Before I write this, I have a few things to say; 1. I did NOT think it was a sequel to Ella Enchanted, a mistake many seem to have made. 2. I am 14, but have been reading adult novels since third grade, so I would appreciate not being stereotyped as a young idealistic believer of fairy tales(and back off the others, too. So they like fiction, big deal, it's their opinion. Don't belittle their understanding or intelligence.) 3. I LOVE books with tough fem chicks most of the time. I dislike books sometimes just because they have wimpy female characters.
That said, I have to say, I didn't like this book very much at all. As many have said, it is amazingly predictable. There was no character developement(besides learning the "truth" about the prince, but by paying attention from the beginning, when she mentions that he wouldn't be interested in her day, you know he's a loser.). Ella started uncomfortable with castle life, and stayed that way. Every chapter ended with her reiterating the question,"Am I really happy?" Sorry Ella, but no, things aren't all roses, and if you had stopped to think before you showed your stepmother up, you wouldn't have to dig out of a "crap hole" as you so nicely put it.
Oh, hey, was it just me, or does the mention of French(or any other real language) in a completely made up world seem strange? If you're coming up with new countries and cultures, come up with a new language. Not so hard, right? Just what I think though, it's not a huge problem.
Speaking of new cultures, the castle life seemed absolutely ridiculous. I find it hard to believe that Anyone is as airheaded as those ladies-in-waiting of hers. Allt eh characters overplayed their parts in my opinion. It seemed very melodramatic, and unrealistic.
Misery. This whole book was about complaining. About castle life, dungeon life, stepdaughter life, runaway life, and refugee life. Perhaps it was wrong of me to wish for a happy ending. The author certainly didn't deliver. This story warranted another chapter to conclude it, or at least an epilogue(set after a wedding maybe???) Instead, she ends up once more thinking about how her life didn't turn out happily ever after, and not even telling the by now thouroughly depressed readers whether or not she's decided to give poor pathetic Jed a chance.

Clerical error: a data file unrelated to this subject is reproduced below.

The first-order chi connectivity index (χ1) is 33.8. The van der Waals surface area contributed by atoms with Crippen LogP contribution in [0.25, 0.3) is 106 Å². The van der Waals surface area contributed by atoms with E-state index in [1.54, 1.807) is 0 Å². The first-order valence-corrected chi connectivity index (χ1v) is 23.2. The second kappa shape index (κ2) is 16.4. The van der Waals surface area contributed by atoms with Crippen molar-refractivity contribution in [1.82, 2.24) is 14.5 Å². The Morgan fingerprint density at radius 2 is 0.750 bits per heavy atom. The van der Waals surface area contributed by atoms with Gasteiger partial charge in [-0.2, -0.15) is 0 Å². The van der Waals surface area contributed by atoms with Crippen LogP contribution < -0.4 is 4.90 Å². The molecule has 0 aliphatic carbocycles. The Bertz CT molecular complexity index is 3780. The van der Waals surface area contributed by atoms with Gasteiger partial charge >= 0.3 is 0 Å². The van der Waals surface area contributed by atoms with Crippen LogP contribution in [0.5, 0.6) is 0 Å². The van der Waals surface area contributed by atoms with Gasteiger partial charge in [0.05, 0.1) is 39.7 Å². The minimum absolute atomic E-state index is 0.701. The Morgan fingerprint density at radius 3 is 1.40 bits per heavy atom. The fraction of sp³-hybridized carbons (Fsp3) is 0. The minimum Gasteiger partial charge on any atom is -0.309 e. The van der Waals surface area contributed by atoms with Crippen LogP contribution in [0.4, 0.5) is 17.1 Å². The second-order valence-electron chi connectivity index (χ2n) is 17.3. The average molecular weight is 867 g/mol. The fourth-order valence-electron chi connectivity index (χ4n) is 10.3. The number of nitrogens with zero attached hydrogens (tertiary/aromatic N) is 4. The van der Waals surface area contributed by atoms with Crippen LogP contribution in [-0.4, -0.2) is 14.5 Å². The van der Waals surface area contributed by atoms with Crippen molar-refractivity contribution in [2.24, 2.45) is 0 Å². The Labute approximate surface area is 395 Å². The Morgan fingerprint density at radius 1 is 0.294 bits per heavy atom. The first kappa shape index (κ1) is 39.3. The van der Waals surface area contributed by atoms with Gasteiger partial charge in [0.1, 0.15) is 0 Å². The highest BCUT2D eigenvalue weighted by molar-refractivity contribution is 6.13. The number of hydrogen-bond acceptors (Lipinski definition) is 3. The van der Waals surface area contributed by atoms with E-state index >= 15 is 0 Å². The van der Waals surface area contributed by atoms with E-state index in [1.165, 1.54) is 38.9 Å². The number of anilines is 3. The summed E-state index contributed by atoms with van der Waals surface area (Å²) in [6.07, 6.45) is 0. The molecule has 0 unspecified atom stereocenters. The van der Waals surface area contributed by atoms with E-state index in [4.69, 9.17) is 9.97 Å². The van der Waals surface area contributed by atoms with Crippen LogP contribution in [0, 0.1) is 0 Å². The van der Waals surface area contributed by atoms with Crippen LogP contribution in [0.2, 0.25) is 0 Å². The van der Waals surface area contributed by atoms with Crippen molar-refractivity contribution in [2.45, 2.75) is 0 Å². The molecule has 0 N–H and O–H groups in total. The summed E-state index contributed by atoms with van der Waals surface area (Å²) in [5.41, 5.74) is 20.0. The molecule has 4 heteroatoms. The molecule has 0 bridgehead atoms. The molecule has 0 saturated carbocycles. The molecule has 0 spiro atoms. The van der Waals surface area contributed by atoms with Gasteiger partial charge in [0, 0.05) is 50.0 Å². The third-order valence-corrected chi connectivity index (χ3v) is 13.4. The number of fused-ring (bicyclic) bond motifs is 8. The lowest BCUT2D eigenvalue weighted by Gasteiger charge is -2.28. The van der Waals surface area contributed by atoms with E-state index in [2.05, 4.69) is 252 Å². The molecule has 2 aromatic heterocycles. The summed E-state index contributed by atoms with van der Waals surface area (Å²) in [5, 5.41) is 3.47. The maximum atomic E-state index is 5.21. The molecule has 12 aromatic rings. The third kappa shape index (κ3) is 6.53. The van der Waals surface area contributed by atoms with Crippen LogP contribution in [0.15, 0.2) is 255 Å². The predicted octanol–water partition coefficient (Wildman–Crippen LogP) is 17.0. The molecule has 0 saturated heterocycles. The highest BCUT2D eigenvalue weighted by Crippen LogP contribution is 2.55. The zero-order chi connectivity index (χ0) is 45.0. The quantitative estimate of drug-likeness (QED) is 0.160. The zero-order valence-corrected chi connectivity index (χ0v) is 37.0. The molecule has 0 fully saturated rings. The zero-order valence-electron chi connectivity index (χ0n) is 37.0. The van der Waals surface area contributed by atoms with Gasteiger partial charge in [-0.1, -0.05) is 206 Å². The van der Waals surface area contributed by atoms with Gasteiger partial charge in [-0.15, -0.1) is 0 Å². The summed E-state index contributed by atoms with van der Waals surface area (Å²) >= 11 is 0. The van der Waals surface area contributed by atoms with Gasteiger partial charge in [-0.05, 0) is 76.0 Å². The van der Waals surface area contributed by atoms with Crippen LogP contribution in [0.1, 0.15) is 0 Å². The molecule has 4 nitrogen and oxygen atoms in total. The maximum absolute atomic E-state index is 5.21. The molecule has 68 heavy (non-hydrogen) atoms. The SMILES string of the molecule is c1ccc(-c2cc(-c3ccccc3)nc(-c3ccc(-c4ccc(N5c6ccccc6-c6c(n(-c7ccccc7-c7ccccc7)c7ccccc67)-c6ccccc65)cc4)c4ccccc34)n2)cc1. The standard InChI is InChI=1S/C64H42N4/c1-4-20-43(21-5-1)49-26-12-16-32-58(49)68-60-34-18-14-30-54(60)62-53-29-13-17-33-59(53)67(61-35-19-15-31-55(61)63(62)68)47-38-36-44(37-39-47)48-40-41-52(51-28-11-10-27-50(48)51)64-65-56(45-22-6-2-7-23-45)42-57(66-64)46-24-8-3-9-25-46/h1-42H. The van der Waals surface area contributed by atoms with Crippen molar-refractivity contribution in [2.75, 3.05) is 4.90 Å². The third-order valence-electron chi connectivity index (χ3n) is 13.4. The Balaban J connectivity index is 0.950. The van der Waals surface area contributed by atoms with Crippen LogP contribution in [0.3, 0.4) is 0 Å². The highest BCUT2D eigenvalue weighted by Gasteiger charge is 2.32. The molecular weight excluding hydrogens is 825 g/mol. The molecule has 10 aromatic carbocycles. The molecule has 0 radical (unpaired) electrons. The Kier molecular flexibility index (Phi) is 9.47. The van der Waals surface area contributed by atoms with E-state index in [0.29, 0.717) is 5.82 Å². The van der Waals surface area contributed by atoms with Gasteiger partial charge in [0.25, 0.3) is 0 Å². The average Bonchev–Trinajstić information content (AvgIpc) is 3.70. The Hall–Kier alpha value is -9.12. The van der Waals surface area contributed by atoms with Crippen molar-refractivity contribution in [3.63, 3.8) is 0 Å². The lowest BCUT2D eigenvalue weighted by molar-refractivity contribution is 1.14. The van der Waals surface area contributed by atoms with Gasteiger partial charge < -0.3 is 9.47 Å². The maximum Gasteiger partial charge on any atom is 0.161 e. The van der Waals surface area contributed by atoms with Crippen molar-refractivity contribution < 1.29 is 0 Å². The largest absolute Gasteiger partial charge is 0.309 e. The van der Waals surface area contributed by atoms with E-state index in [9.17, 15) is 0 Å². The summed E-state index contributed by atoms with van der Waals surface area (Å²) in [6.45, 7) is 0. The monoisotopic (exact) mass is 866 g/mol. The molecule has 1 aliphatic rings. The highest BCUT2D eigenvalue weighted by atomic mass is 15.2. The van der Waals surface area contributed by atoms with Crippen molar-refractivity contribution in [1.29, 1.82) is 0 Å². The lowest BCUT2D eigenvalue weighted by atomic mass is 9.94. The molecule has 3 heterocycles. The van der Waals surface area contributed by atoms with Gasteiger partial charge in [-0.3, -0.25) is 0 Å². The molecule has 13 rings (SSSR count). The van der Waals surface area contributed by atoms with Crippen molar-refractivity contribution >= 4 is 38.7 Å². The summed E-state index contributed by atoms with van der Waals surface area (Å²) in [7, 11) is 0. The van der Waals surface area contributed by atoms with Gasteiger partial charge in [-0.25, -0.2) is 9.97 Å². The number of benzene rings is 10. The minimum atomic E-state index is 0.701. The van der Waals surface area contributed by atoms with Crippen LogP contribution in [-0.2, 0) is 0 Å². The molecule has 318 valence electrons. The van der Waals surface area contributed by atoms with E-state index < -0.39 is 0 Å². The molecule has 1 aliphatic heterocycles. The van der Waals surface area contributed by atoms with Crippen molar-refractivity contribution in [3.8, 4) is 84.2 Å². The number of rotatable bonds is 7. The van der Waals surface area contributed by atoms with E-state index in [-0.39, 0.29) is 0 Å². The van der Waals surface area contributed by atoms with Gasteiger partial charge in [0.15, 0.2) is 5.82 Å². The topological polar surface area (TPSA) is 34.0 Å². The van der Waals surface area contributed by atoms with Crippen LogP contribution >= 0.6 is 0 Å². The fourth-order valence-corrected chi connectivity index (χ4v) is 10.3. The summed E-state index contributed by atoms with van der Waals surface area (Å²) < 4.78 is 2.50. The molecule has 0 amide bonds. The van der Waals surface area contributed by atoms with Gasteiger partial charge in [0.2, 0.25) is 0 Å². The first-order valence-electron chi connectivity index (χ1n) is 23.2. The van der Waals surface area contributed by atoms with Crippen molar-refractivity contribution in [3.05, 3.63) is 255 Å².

Does anyone know if sliding down banisters was common in classic Cinderella stories? I first ran into it with Ella Enchanted, and seeing the same youthful passion in this book piqued my interest. I wonder where she got the idea. I'm not trying to accuse Peterson Haddix of anything, just curious, because I really don't know anything about it.
I didn't enjoy this book, although I really thought I would, because I'm a huge scifi/fantasy fan. But this book just didn't do anything for me. I finished it of course, because I'm not one to just drop a book, but I was pretty mad at the reader by the end of it and started coming up with my own Cinderella story to help ease the hurt fairy tale section of my mind. Read this, if you're willing to give mediocre peices of writing a chance for the sake of the original story. Otherwise, I'd advise readers to look elsewhere for a good read(Tim Zahn and Robin McKinley are wonderful, and McKinley even does fairy tale rewrites, so you might try her.)
Anyone who actually read all that gets a shiney star sticker and a big bag of fairy dust. ^^